In the worst case, the S&P 500 trades lower; activity below the $4,332.75 HVNode puts in play the $4,249.00 LVNode. Initiative trade beyond the LVNode could reach as low as the $4,212.50 regular trade low (RTH Low) and $4,177.25 HVNode, or lower.
Click here to load today’s key levels into the web-based TradingView charting platform. Note that all levels are derived using the 65-minute timeframe. New links are produced, daily.
What People Are Saying
Volume Areas: A structurally sound market will build on areas of high volume (HVNodes). Should the market trend for long periods of time, it will lack sound structure, identified as low volume areas (LVNodes). LVNodes denote directional conviction and ought to offer support on any test.
If participants were to auction and find acceptance into areas of prior low volume (LVNodes), then future discovery ought to be volatile and quick as participants look to HVNodes for favorable entry or exit.
Liquidation Breaks: The profile shape suggests participants were “too” long and had poor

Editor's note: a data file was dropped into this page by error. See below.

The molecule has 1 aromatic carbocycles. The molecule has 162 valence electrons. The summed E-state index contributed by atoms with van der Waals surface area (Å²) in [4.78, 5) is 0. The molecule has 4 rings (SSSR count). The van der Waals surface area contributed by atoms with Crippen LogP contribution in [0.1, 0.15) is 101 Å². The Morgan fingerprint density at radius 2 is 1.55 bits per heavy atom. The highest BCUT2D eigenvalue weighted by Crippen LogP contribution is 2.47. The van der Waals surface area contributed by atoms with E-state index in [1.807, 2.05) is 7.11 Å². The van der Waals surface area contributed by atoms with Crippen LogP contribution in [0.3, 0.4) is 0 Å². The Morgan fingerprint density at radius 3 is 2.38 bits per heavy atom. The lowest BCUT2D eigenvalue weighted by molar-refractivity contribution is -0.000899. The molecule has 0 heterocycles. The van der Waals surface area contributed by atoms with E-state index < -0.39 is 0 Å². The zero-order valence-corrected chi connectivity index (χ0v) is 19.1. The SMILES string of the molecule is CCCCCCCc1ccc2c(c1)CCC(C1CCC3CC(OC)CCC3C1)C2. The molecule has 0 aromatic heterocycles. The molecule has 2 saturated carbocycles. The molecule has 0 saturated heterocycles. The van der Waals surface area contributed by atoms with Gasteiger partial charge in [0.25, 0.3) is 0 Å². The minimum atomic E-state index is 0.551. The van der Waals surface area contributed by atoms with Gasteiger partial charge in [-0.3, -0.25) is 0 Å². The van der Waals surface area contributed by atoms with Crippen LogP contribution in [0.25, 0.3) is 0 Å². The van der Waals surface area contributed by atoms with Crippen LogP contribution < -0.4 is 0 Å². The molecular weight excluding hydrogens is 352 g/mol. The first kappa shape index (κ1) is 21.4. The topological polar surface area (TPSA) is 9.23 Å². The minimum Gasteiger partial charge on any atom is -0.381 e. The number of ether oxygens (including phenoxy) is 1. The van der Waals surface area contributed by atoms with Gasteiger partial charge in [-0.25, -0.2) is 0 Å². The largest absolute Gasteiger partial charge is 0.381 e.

Vanna: The rate at which the delta of an option changes with respect to volatility.
Charm: The rate at which the delta of an option changes with respect to time.
Options: If an option buyer was short (long) stock, he or she would buy a call (put) to hedge upside (downside) exposure. Option buyers can also use options as an efficient way to gain directional exposure.
POCs: POCs are valuable as they denote areas where two-sided trade was most prevalent in a prior day session. Participants will respond to future tests of value as they offer favorable entry and exit.
After years of self-education, strategy development, mentorship, and trial-and-error, Renato Leonard Capelj began trading full-time and founded Physik Invest to detail his methods, research, and performance in the markets.
Capelj is also a Benzinga finance and technology reporter interviewing the likes of Shark Tank’s Kevin O’Leary, JC2 Ventures’ John Chambers, FTX’s Sam Bankman-Fried, and ARK Invest’s Catherine Wood, as well as a SpotGamma contributor developing insights around impactful options market dynamics.
Physik Invest does not carry the right to provide advice.
In no way should the materials herein be construed as advice. Derivatives carry a substantial risk of loss. All content is for informational purposes only.